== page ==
Lately, discussions with our customers had left me quite impressed and also inspired. We are all having a tough time at the moment. The pandemic forces us to limit social interactions wherever possible. In business, this means one thing above all: up to 100% home office. To a certain extent, the concept comes with some benefits, no question, but the isolation and the lack of interaction with co-workers can also be a strain. That's why it is so delightful to see how much heart and soul some team leaders put into helping their employees, giving them a sense of belonging and team spirit and making everyday work a little brighter. Unfortunately, many people know that this is not something that you can take for granted. Therefore, to all those who approach the matter with so much creativity in order to build up, push and sustainably motivate their team during this time - which is very stressful for all of us anyway: You're doing a great job! Worth saying, I think.
Now, what else is worth thinking about? Well, we should ask ourselves: How is our own team doing with the current situation and what can we do to support each other? This is a question everyone should think about once in a while, and not just during a lockdown. Humanity and people skills is what a functioning team is built on and what should never come last.
Because home office will continue to be a big thing even "after Corona," we should also look at the downsides of this way of working. We should ask ourselves what team leaders need to do to create a healthy basis for collaboration in remote teams and find inspiration: from the many great and creative ideas companies are using right now to strengthen team building and workforce well-being. While this is especially important against the backdrop of the lockdowns, it doesn't mean that it is irrelevant in office teams and once things go back to normal (whatever normal means).
What's the problem with the home office?
For a long time, Germany was an absolute laggard when it came to modern forms of work. However, there was a desire for flexible working hours and flexible workplaces in almost every company, which is very obvious, because the concept comes with a number of advantages. Employees avoid long commutes to the office, they can coordinate their professional life with their private life more flexibly, they have more time for their families (if only because they can have lunch together at home), and they can more easily keep appointments that require their attendance at home. Technological advancements - with the increasing shift to digital work systems, mobile work devices and advanced cloud collaboration solutions, such as those offered by Stackfield - make all of this possible. Yet, for a long time, companies that had specific home office policies were rather rare. Predominantly, it was a matter of trust, and that trust was simply not always there.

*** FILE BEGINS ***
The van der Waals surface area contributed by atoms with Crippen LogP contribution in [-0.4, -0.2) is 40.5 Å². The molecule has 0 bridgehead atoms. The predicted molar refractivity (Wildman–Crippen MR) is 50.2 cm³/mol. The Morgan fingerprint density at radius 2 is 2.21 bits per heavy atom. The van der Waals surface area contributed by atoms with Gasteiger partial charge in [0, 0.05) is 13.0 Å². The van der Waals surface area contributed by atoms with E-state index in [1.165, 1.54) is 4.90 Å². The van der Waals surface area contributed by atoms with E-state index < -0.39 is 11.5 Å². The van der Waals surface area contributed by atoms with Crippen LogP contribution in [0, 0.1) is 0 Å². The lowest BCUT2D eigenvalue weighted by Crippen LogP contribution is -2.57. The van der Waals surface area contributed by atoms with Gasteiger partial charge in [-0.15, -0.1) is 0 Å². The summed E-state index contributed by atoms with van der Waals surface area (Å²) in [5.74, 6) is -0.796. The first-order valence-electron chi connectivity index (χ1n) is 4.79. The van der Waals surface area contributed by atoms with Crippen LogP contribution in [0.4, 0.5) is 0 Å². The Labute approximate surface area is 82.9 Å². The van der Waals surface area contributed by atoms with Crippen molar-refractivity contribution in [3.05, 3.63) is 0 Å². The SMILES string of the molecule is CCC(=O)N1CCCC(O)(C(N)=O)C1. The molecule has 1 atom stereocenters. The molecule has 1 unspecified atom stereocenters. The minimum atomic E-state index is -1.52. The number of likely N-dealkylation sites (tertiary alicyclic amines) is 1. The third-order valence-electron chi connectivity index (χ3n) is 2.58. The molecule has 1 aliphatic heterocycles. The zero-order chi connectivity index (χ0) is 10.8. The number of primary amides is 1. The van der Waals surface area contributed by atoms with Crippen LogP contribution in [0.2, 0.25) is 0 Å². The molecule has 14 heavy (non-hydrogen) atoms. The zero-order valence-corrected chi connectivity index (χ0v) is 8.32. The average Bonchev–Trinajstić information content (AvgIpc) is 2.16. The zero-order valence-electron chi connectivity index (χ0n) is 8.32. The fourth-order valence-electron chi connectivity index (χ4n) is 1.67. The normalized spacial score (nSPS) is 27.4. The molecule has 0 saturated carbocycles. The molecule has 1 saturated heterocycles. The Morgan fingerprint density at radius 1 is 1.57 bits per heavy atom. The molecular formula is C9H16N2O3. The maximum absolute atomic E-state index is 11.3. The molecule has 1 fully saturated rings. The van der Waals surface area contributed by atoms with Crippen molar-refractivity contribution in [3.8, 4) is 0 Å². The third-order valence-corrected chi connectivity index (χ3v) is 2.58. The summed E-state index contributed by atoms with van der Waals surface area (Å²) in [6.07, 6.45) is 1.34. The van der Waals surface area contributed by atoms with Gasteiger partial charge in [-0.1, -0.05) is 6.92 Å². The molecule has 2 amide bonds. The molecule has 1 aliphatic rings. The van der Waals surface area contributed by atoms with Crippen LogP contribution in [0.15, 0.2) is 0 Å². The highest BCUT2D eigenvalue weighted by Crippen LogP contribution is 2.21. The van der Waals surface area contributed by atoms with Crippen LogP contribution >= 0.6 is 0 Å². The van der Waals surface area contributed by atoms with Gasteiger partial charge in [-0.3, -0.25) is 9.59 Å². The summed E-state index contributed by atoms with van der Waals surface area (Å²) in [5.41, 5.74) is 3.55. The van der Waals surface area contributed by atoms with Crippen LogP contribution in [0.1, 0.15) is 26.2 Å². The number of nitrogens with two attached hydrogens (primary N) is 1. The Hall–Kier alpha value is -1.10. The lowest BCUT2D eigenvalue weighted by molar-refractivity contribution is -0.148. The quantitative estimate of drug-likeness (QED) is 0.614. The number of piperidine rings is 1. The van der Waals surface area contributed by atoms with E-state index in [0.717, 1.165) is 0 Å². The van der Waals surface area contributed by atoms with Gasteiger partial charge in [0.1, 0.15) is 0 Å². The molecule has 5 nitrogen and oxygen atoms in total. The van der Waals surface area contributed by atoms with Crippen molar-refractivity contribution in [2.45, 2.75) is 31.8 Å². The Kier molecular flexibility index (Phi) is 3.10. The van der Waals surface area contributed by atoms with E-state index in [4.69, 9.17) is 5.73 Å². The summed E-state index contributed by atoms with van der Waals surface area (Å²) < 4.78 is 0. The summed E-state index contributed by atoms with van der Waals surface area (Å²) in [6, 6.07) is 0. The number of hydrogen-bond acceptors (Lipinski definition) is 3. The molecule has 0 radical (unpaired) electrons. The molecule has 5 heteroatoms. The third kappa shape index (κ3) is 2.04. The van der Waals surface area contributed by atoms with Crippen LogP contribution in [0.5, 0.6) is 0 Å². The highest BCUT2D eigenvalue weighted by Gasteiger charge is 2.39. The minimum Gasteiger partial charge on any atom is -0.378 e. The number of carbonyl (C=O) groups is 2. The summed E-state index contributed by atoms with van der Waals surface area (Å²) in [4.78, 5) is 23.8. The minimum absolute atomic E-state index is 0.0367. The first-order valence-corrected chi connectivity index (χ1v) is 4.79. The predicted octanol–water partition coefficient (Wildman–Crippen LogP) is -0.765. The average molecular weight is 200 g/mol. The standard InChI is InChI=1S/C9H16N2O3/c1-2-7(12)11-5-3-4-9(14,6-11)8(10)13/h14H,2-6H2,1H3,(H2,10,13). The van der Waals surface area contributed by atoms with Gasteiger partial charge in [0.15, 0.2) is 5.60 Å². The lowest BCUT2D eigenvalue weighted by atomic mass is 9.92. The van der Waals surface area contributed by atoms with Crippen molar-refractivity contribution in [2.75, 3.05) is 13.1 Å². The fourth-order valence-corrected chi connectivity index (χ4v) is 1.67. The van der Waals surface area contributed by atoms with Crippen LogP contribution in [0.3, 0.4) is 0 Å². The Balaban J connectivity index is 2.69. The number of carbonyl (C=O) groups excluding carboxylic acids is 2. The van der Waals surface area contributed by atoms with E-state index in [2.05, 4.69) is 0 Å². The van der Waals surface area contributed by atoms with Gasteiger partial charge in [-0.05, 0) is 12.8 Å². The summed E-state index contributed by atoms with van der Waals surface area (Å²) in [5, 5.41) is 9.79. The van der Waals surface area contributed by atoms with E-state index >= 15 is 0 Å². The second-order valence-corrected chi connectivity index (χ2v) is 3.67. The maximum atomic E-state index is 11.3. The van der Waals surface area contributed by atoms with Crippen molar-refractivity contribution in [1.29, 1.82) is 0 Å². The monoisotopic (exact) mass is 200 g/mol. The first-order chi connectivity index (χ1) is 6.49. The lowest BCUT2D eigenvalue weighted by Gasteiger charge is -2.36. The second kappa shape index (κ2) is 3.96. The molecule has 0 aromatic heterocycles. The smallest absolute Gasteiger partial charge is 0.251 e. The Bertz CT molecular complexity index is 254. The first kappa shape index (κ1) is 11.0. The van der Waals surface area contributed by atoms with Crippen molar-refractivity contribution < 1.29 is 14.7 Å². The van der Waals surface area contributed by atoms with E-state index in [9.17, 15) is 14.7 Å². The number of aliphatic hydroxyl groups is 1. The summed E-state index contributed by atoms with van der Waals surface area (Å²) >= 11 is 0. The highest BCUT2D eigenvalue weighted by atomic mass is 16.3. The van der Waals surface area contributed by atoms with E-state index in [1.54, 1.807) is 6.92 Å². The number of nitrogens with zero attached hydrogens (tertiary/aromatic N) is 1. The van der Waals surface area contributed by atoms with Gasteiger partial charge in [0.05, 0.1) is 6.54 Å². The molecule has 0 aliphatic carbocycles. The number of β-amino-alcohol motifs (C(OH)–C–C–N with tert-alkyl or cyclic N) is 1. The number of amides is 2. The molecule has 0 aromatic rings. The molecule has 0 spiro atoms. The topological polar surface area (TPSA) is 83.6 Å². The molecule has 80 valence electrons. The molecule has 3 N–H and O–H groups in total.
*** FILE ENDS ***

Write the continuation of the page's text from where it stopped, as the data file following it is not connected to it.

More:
With Covid-19, this perception has done a 180. Companies were forced to make home office an option in order to meet their responsibilities related to the pandemic. In many cases, home office arrangements have been greatly expanded, and in some cases there has arguably been a fairly rapid shift from 100% office to virtually 100% home office. Although this offers some advantages for employees, it also proves that permanent isolation from the team can sometimes be quite hard.
In the end, employees are now sitting at home - some of them all alone - and exchanges with colleagues are limited to the minimum necessary to get the job done successfully. Short conversations that arise spontaneously in the kitchen are no longer possible. The team tends to miss out on how the individual is coping with his or her tasks, what problems he or she is facing, and what successes have been achieved. Another aspect that should not be underestimated, as trivial as it may sound, is that a large part of the exchange takes place through writing, which means that the person you are talking to may sometimes perceive your statements in a completely different way than you intended. This leads not only to professional misunderstandings, but also to personal ones. For some people, these situations become a burden, especially now that social contacts must be reduced to a minimum anyway.